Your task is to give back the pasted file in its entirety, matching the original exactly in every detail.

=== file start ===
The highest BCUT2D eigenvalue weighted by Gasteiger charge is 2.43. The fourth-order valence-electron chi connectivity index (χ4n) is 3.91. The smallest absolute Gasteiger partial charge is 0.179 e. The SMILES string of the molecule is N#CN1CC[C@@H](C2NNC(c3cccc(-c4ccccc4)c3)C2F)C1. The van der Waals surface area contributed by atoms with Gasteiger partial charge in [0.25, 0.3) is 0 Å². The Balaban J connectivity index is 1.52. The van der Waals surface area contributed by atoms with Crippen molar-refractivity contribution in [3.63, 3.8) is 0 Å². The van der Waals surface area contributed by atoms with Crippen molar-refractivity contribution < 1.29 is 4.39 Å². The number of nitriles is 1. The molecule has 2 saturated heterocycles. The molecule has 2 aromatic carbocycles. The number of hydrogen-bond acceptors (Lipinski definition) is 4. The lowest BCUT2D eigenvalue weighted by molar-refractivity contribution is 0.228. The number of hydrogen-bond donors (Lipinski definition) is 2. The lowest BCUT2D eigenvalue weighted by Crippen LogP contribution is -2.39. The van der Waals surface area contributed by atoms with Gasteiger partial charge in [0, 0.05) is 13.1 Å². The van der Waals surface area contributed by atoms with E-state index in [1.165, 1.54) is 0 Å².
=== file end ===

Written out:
The highest BCUT2D eigenvalue weighted by Gasteiger charge is 2.43. The fourth-order valence-electron chi connectivity index (χ4n) is 3.91. The smallest absolute Gasteiger partial charge is 0.179 e. The SMILES string of the molecule is N#CN1CC[C@@H](C2NNC(c3cccc(-c4ccccc4)c3)C2F)C1. The van der Waals surface area contributed by atoms with Gasteiger partial charge in [0.25, 0.3) is 0 Å². The Balaban J connectivity index is 1.52. The van der Waals surface area contributed by atoms with Crippen molar-refractivity contribution in [3.63, 3.8) is 0 Å². The van der Waals surface area contributed by atoms with Crippen molar-refractivity contribution < 1.29 is 4.39 Å². The number of nitriles is 1. The molecule has 2 saturated heterocycles. The molecule has 2 aromatic carbocycles. The number of hydrogen-bond acceptors (Lipinski definition) is 4. The lowest BCUT2D eigenvalue weighted by molar-refractivity contribution is 0.228. The number of hydrogen-bond donors (Lipinski definition) is 2. The lowest BCUT2D eigenvalue weighted by Crippen LogP contribution is -2.39. The van der Waals surface area contributed by atoms with Gasteiger partial charge in [0, 0.05) is 13.1 Å². The van der Waals surface area contributed by atoms with E-state index in [1.165, 1.54) is 0 Å².